They can't bear the cross

They can't bear the cross
A federal judge's order to remove San Diego's Mt. Soledad cross has been stayed pending an appeal. (Los Angeles Times)

Two letters published Tuesday in favor of preserving the Mt. Soledad cross — a war memorial perched on publicly owned land overlooking San Diego — defended the monument as a fitting tribute to American soldiers killed in battle. Reader Michael Murphy of San Pedro said he was "at a loss to understand the emotions of those who somehow feel threatened by a simple acknowledgment of our fallen veterans of all faiths and beliefs."

That statement didn't sit well with readers objecting to the cross, which was ordered removed last week by a federal judge. Several responded by explaining why they oppose keeping a religious symbol on public land.


-- Paul Thornton, letters editor

Rob Macfarlane of Newport Beach clarifies what is offensive about religious displays:

"I'm disappointed in the Christian community for making no effort to understand the opposition to the Latin cross that sits on top of Mt. Soledad. They only offer criticism to those who find the cross offensive and unwelcome on public property.

"Nonreligious Americans are not opposed to Christianity or religious symbols; they just don't appreciate any religious demonstrations on public property — be they Christian, Jewish, Muslim, Hindu or any other faith.

"It's offensive to hear the Christian community imply that non-Christians are somehow not as patriotic or worthy of military honors because they don't support the Christian faith."

Solano Beach resident Aaron Mills calls on the courts to settle this for good:

"The letters printed on this subject reflect the breadth of views held by our citizenry of widely varying beliefs. But none addresses the enduring root of religious symbol controversies.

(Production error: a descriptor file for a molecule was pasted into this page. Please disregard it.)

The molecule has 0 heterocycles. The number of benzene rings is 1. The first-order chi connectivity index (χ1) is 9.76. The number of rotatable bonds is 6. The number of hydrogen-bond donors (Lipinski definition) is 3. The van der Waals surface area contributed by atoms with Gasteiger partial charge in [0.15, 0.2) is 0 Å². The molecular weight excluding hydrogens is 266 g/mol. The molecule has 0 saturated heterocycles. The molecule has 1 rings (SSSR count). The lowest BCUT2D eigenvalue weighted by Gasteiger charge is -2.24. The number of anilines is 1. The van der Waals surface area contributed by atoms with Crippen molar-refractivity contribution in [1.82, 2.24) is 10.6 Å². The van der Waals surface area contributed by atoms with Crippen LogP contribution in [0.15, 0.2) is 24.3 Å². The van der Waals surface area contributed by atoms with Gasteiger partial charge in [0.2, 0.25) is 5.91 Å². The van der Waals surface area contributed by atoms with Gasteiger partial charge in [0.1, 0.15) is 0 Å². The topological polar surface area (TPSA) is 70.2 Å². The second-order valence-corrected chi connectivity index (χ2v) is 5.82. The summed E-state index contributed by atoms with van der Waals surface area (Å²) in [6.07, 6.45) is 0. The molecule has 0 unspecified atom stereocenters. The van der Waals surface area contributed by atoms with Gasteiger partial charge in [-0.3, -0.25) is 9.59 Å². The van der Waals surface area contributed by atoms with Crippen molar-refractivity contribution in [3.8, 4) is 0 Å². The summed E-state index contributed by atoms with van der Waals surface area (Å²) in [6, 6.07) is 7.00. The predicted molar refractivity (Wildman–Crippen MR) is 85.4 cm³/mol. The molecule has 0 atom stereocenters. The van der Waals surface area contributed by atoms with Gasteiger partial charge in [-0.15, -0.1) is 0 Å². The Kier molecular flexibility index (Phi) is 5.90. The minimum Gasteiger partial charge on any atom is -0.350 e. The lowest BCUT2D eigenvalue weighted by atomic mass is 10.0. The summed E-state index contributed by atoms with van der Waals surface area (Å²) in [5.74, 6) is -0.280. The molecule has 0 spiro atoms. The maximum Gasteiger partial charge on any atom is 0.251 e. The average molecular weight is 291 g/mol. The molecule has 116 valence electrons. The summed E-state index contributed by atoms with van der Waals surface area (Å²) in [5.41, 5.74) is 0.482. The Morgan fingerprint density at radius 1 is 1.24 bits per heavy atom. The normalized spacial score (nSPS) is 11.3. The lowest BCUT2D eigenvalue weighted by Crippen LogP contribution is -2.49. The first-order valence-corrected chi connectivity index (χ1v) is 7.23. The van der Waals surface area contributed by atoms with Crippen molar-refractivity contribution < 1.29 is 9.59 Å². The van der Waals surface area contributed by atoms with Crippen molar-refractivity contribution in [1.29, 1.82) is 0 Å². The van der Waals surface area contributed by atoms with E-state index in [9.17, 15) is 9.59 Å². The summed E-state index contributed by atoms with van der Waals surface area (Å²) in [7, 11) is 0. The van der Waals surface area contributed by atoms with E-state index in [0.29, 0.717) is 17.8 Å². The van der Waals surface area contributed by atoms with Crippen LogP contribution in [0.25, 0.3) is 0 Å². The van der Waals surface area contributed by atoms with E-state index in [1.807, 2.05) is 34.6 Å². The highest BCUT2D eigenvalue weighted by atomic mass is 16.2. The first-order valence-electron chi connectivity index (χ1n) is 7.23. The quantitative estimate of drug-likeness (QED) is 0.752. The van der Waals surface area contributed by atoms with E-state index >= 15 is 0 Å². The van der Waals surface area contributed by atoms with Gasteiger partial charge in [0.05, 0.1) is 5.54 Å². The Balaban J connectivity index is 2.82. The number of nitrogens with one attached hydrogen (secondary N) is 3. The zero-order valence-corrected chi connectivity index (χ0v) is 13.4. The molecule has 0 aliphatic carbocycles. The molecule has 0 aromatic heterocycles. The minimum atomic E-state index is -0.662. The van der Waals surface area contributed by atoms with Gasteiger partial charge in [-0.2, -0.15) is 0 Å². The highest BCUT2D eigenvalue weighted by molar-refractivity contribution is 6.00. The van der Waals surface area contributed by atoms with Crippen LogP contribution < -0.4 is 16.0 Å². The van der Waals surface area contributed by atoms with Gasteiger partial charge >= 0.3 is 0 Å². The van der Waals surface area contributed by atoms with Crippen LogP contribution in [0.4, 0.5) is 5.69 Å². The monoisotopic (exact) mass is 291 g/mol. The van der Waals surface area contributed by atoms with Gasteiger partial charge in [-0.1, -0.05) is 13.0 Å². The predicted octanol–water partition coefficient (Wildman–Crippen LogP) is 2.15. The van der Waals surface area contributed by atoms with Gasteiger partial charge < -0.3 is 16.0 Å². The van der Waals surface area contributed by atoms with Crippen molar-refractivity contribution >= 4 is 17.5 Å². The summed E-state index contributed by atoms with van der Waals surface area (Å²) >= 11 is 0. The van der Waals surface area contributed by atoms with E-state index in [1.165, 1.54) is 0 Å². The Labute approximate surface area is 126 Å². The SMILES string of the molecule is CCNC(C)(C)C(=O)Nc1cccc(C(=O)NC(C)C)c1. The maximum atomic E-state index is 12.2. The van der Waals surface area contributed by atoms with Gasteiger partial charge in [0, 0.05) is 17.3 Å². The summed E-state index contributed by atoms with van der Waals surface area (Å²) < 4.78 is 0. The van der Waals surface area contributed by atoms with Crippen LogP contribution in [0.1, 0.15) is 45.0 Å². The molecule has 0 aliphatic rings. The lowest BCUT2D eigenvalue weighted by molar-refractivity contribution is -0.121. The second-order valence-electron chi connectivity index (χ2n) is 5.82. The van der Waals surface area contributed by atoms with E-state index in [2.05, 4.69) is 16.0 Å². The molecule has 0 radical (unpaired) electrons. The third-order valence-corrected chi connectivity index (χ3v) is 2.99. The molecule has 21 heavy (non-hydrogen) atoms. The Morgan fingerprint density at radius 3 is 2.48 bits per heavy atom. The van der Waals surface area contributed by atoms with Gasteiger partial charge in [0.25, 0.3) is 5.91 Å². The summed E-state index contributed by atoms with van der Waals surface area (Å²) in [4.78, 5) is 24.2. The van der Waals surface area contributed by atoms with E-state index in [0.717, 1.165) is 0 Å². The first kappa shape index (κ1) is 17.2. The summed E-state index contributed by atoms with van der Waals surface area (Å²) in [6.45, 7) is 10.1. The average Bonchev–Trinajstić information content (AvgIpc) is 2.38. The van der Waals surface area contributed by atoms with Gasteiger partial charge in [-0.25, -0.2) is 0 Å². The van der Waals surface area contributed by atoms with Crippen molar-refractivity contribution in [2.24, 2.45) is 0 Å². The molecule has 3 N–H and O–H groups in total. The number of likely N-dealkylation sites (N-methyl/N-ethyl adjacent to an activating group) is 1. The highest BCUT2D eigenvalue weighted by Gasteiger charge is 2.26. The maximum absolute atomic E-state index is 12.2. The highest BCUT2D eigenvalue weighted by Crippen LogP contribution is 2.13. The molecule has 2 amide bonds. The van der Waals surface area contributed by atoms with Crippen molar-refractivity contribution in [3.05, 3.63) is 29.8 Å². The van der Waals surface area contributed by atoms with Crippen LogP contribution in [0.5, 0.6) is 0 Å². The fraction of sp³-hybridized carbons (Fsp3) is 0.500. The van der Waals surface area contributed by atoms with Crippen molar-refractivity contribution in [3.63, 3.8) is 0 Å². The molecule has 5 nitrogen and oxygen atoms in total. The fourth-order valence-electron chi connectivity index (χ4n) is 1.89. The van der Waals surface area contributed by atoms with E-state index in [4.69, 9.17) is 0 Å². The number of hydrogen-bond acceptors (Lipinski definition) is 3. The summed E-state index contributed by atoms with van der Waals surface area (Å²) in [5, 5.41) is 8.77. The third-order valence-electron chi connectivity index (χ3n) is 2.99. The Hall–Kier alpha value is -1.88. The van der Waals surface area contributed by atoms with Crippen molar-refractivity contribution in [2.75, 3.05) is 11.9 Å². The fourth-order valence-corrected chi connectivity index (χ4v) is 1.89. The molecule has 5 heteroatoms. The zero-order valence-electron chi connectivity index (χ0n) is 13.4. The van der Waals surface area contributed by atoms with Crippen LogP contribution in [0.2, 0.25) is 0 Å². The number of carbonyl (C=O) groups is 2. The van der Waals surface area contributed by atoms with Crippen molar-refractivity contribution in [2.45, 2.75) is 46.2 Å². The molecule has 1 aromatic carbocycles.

"Keeping crosses prominently positioned has become one means by which the Christian majority validates — some would say struts — its bullying of religious and nonreligious minorities. The same principle motivates that majority to insist on prayers to its God during meetings convened by public entities; nonbelievers are thereby marginalized.

"The Supreme Court should put an end to institutionalized oppression of this country's growing non-Christian minority. A sweeping decision on the order of Brown vs. Board of Education — which in 1954 reversed the 'separate but equal' doctrine by which blacks were systematically oppressed — is past due.

"Such a decision would ratify separation of church and state and help liberate nonbelievers from majority oppression. It would also serve to free the court from endless haggling over prickly religious freedom disputes."

Mary Ann Steinberger of Tujunga explains why a cross doesn't honor her:

"The saying, 'I can explain it to you, but I can't understand it for you,' comes immediately to mind after reading the letters wondering why someone would want the cross removed. But here's one more attempt:

"The cross represents a powerful group that has been, for centuries, trying to obliterate me and mine from this planet. How can anyone seriously say that this honors us in any way?"